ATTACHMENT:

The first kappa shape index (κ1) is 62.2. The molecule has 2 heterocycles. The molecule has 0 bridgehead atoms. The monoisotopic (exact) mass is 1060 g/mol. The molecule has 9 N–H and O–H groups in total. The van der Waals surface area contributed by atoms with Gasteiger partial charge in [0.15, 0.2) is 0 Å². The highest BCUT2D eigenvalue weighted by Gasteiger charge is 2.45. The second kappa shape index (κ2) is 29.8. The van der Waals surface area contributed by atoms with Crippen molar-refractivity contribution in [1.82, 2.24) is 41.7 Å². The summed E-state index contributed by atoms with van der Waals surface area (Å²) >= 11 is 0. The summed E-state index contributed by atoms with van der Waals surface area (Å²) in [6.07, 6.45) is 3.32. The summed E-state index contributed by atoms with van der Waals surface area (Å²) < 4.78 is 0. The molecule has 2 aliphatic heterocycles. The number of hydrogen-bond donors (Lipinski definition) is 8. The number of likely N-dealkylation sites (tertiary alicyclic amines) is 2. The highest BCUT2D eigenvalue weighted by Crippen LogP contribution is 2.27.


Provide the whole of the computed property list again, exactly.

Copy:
The first kappa shape index (κ1) is 62.2. The molecule has 2 heterocycles. The molecule has 0 bridgehead atoms. The monoisotopic (exact) mass is 1060 g/mol. The molecule has 9 N–H and O–H groups in total. The van der Waals surface area contributed by atoms with Gasteiger partial charge in [0.15, 0.2) is 0 Å². The highest BCUT2D eigenvalue weighted by Gasteiger charge is 2.45. The second kappa shape index (κ2) is 29.8. The van der Waals surface area contributed by atoms with Crippen molar-refractivity contribution in [1.82, 2.24) is 41.7 Å². The summed E-state index contributed by atoms with van der Waals surface area (Å²) >= 11 is 0. The summed E-state index contributed by atoms with van der Waals surface area (Å²) in [6.07, 6.45) is 3.32. The summed E-state index contributed by atoms with van der Waals surface area (Å²) < 4.78 is 0. The molecule has 2 aliphatic heterocycles. The number of hydrogen-bond donors (Lipinski definition) is 8. The number of likely N-dealkylation sites (tertiary alicyclic amines) is 2. The highest BCUT2D eigenvalue weighted by Crippen LogP contribution is 2.27.